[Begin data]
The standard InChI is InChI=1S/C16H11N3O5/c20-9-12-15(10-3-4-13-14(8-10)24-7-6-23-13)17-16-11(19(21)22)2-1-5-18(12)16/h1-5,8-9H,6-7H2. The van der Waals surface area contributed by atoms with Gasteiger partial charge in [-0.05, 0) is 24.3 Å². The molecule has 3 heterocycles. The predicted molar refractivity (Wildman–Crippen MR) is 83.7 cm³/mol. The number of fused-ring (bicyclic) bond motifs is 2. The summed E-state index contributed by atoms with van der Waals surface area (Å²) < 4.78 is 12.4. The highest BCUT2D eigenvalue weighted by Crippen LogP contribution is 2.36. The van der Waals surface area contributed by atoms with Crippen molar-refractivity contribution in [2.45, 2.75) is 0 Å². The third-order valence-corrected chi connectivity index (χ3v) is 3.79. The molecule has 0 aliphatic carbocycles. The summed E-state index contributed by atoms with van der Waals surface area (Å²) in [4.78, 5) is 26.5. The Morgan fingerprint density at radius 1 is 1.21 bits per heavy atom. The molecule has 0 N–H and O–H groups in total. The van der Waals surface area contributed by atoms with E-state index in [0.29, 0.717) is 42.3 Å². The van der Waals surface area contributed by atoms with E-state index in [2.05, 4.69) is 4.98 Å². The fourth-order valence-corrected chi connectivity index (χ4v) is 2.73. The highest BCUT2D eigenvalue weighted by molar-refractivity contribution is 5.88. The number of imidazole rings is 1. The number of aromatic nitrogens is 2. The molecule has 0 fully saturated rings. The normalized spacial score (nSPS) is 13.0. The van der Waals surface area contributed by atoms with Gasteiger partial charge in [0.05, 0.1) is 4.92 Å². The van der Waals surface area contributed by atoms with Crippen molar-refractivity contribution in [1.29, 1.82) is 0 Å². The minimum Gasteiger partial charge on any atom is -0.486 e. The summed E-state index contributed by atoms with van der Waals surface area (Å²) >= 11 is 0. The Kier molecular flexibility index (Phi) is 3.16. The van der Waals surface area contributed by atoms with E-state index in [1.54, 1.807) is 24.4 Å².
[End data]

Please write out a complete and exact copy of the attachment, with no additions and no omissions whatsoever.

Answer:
The standard InChI is InChI=1S/C16H11N3O5/c20-9-12-15(10-3-4-13-14(8-10)24-7-6-23-13)17-16-11(19(21)22)2-1-5-18(12)16/h1-5,8-9H,6-7H2. The van der Waals surface area contributed by atoms with Gasteiger partial charge in [-0.05, 0) is 24.3 Å². The molecule has 3 heterocycles. The predicted molar refractivity (Wildman–Crippen MR) is 83.7 cm³/mol. The number of fused-ring (bicyclic) bond motifs is 2. The summed E-state index contributed by atoms with van der Waals surface area (Å²) < 4.78 is 12.4. The highest BCUT2D eigenvalue weighted by Crippen LogP contribution is 2.36. The van der Waals surface area contributed by atoms with Crippen molar-refractivity contribution in [2.45, 2.75) is 0 Å². The third-order valence-corrected chi connectivity index (χ3v) is 3.79. The molecule has 0 aliphatic carbocycles. The summed E-state index contributed by atoms with van der Waals surface area (Å²) in [4.78, 5) is 26.5. The Morgan fingerprint density at radius 1 is 1.21 bits per heavy atom. The molecule has 0 N–H and O–H groups in total. The van der Waals surface area contributed by atoms with E-state index in [0.29, 0.717) is 42.3 Å². The van der Waals surface area contributed by atoms with E-state index in [2.05, 4.69) is 4.98 Å². The fourth-order valence-corrected chi connectivity index (χ4v) is 2.73. The highest BCUT2D eigenvalue weighted by molar-refractivity contribution is 5.88. The number of imidazole rings is 1. The number of aromatic nitrogens is 2. The molecule has 0 fully saturated rings. The normalized spacial score (nSPS) is 13.0. The van der Waals surface area contributed by atoms with Gasteiger partial charge in [0.05, 0.1) is 4.92 Å². The van der Waals surface area contributed by atoms with Crippen molar-refractivity contribution in [1.29, 1.82) is 0 Å². The minimum Gasteiger partial charge on any atom is -0.486 e. The summed E-state index contributed by atoms with van der Waals surface area (Å²) >= 11 is 0. The Kier molecular flexibility index (Phi) is 3.16. The van der Waals surface area contributed by atoms with E-state index in [1.54, 1.807) is 24.4 Å².